For a more information on cultural humility visit:

Saturday, May 21, 2016

Population health data science, complexity, and health equity---Reflections from a local health official

I was honored to be invited to speak at the Stanford Center for Population Health Sciences Annual Colloquium on October 26, 2015. They have an exciting new transdisciplinary program to improve the health of populations.

I covered three related areas: population health data science, complex adaptive social systems, and health equity. I ended my talk by focusing on the inter-generational, lifecourse transmission of the effects of trauma to children ages 0 to 5 and how this contributes to racial health inequities.

Here was my thesis:
  1. For the new field of population health data science we must focus on transforming health relevant data into actionable knowledge. To produce actionable knowledge we must integrate methods from the fields of human-centered design, decision sciences, and behavioral economics. In a sense we must start backwards. In the traditional approach we focus on studying populations to discover average solutions ("one size fits most"). Actionable knowledge must be user- and context-centered, and account for individual variation. We use emerging technologies to make this faster, cheaper, better, and actionable.
  2. Human populations are complex adaptive social systems (CASS). To tackle the toughest challenges (e.g., health inequities) requires CASS approaches. How we conceptualize CASS frame how we study and test solutions. To understand CASS we must leverage computational modeling. From this laboratory we learn that simple rules can produce very complex phenomena. We are humbled to know that existing “real world” data are only one realization of many possible realizations. "Off the shelf" solutions do not exist; we must iterate to a solution through community engagement, experimentation, and continuous improvement (e.g., collective impact). 
  3. Our ultimate goal is to mobilize and transform communities. This starts by learning how to transform ourselves, our teams, and our organizations through testing and learning (“continuous improvement”). In public health the approaches we use to transform communities and inform policy decisions include health impact assessment, collective impact, and community-based participatory approaches. These key approaches add capability to our toolbox public health methods. Collective impact for transforming CASS problems has received enormous attention---and deservedly so. Collective impact is continuous improvement methods applied at a social scale for CASS problems. Collective impact embraces the challenges of complexity, and methodically focuses on collaboration and community transformation through a common agenda, shared measurement, mutually-reinforcing activities, continuous communication and improvement, and backbone support.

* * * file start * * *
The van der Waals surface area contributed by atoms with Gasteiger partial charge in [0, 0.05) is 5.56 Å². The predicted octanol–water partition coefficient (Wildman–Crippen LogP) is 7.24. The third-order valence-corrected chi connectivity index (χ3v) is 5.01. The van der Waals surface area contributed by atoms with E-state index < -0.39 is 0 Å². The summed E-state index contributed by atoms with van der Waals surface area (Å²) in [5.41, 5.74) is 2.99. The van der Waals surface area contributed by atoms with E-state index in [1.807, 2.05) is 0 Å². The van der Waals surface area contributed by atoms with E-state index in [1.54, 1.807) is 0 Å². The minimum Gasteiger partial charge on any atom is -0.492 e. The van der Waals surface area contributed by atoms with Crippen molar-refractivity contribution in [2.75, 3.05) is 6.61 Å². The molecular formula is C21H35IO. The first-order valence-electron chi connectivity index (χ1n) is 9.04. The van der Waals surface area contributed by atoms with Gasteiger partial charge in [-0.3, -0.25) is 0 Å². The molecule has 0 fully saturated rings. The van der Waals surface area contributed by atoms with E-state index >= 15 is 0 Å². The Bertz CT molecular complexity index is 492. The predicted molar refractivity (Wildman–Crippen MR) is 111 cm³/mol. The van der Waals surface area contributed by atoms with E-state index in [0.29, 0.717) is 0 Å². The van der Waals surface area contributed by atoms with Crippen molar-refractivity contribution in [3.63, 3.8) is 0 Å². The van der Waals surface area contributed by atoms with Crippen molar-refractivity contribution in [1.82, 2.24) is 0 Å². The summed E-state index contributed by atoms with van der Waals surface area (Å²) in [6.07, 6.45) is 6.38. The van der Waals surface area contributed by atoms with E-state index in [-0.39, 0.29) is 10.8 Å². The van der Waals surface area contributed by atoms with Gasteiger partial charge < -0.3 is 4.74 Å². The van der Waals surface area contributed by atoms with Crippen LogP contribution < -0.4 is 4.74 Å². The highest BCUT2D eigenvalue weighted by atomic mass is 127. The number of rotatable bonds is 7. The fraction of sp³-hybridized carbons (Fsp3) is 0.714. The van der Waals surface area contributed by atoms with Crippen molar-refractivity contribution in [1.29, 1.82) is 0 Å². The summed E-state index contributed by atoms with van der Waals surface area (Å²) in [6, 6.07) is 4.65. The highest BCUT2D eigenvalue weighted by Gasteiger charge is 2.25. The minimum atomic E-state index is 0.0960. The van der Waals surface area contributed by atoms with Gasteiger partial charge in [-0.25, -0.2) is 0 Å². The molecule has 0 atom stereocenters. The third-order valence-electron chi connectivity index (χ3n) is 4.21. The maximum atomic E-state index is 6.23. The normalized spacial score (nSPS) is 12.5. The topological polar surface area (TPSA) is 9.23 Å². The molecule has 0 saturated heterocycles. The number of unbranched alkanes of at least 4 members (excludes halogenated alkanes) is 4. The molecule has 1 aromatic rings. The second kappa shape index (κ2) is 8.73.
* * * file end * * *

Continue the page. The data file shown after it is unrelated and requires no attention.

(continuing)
4. Our main population health agenda must be to eliminate racial health inequities. Our collective priority must be to interrupt the inter-generational transmission of the effects of trauma (toxic stress) on young children. Toxic stress alters the brains, bodies, and behaviors of young children, thereby permanently affecting memory, judgment, self-regulation, and physiology. This results in higher risk behaviors and adult chronic diseases. Furthermore, Black/African Americans are traumatized throughout their lives by racism and discrimination. This focus---inter-generational transmission of toxic stress---enables us to prioritize and target social policies and social determinants of health with the biggest potential to eliminate the “childhood roots of adult health inequities.”

Summary slide

  1. Population health data science
    1. Start backwards (understand individual and group decision-making!)
    2. Focus on actionable knowledge (Advise--Predict--Discover--Describe)
    3. Focus on human-centered design (“precision public health”)
  2. Transforming complex social systems
    1. Understand complex adaptive systems (requires humility)
    2. Transform self, teams, organizations, communities (in that order:
    3. requires continuous improvement, taking risks, learning from failures)
  3. Tackling population health inequities
    1. Inter-generational transmission of trauma
    2. Toxic stress alters brain, body, and behavior